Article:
“…the most beautiful and most profound religious emotion that we can experience is the sensation of the mystical. And this mysticality is the power of all true science. If there is any such concept as a God, it is a subtle spirit, not an image of a man that so many have fixed in their minds. In essence, my religion consists of a humble admiration for this illimitable superior spirit that reveals itself in the slight details that we are able to perceive with our frail and feeble minds.

                – Albert Einstein

As Einstein’s discoveries became culturally ingrained in modern society, new age spiritualists would pick up the cry. ‘Energy’ is a term now synonymous in spiritual circles with ‘chi’ or ‘prana’, and ‘energy body’ has begun to replace what was once called ‘aura’ or ‘chakras’. Albert Einstein might be considered the father of new age spirituality, if only due to the derivative etymology that formed from his work, let alone his admirable balance of rational empiricism and open-minded philosophy.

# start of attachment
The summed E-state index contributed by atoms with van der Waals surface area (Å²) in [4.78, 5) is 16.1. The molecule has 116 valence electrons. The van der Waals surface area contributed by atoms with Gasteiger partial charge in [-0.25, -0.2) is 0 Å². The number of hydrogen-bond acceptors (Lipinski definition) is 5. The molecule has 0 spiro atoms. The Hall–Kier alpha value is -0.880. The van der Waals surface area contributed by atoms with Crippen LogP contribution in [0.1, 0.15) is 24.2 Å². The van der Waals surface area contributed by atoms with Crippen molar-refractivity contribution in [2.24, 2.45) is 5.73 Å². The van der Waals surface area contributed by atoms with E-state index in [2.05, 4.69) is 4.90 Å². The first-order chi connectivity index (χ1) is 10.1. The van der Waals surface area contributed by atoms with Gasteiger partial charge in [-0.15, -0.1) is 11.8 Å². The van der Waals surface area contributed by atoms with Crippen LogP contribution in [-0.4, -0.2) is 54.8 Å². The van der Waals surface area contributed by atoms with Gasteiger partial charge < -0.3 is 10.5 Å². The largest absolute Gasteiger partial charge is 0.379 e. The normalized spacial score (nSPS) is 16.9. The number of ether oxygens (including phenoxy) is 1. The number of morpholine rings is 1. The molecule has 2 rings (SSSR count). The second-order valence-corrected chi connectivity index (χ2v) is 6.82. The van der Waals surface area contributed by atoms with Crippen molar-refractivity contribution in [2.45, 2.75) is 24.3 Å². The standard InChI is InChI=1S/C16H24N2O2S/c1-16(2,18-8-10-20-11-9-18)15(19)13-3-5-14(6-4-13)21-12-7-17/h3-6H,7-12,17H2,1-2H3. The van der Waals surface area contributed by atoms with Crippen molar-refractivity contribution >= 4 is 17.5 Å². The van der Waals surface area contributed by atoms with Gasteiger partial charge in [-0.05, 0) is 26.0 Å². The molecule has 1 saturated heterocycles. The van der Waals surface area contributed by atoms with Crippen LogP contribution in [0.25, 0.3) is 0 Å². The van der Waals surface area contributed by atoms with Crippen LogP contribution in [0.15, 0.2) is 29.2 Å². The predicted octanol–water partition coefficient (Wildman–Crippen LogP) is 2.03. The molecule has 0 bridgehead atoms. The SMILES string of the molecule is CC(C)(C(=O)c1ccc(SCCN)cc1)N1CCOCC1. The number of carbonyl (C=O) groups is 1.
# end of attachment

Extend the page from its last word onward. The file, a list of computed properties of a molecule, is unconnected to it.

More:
I understand that there’s a natural urge to assume hard-nosed scepticism is the path of the truly scientific mind, but I simply don’t believe that. Let us not remember Albert Einstein for the times that he was misquoted or used as a branding device. Let us remember him as he was – a brilliant mind, made all the more brilliant for his open-minded rationality towards the spirituality of existence.

Few people are capable of expressing with equanimity opinions which differ from the prejudices of their social environment. Most people are even incapable of forming such opinions.

                – Albert Einstein

Put You In My Oven

If you understood the cryptic title of this post, then I need say no more.